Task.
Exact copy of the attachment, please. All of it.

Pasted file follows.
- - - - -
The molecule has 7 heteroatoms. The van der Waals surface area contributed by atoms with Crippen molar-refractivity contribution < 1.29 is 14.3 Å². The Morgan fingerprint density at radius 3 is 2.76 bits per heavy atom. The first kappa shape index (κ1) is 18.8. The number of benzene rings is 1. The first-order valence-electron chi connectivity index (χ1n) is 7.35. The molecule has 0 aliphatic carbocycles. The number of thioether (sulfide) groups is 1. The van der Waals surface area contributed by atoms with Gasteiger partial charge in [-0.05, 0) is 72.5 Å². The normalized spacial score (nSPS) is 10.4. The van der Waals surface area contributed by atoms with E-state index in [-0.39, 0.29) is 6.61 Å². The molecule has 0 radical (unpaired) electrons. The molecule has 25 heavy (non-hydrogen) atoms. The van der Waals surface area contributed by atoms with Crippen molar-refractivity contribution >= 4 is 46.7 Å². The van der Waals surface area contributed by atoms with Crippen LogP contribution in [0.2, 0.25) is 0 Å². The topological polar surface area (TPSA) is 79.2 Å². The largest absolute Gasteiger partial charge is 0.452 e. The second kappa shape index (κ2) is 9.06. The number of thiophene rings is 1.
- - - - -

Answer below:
The molecule has 7 heteroatoms. The van der Waals surface area contributed by atoms with Crippen molar-refractivity contribution < 1.29 is 14.3 Å². The Morgan fingerprint density at radius 3 is 2.76 bits per heavy atom. The first kappa shape index (κ1) is 18.8. The number of benzene rings is 1. The first-order valence-electron chi connectivity index (χ1n) is 7.35. The molecule has 0 aliphatic carbocycles. The number of thioether (sulfide) groups is 1. The van der Waals surface area contributed by atoms with Gasteiger partial charge in [-0.05, 0) is 72.5 Å². The normalized spacial score (nSPS) is 10.4. The van der Waals surface area contributed by atoms with E-state index in [-0.39, 0.29) is 6.61 Å². The molecule has 0 radical (unpaired) electrons. The molecule has 25 heavy (non-hydrogen) atoms. The van der Waals surface area contributed by atoms with Crippen molar-refractivity contribution >= 4 is 46.7 Å². The van der Waals surface area contributed by atoms with Crippen LogP contribution in [0.2, 0.25) is 0 Å². The topological polar surface area (TPSA) is 79.2 Å². The largest absolute Gasteiger partial charge is 0.452 e. The second kappa shape index (κ2) is 9.06. The number of thiophene rings is 1.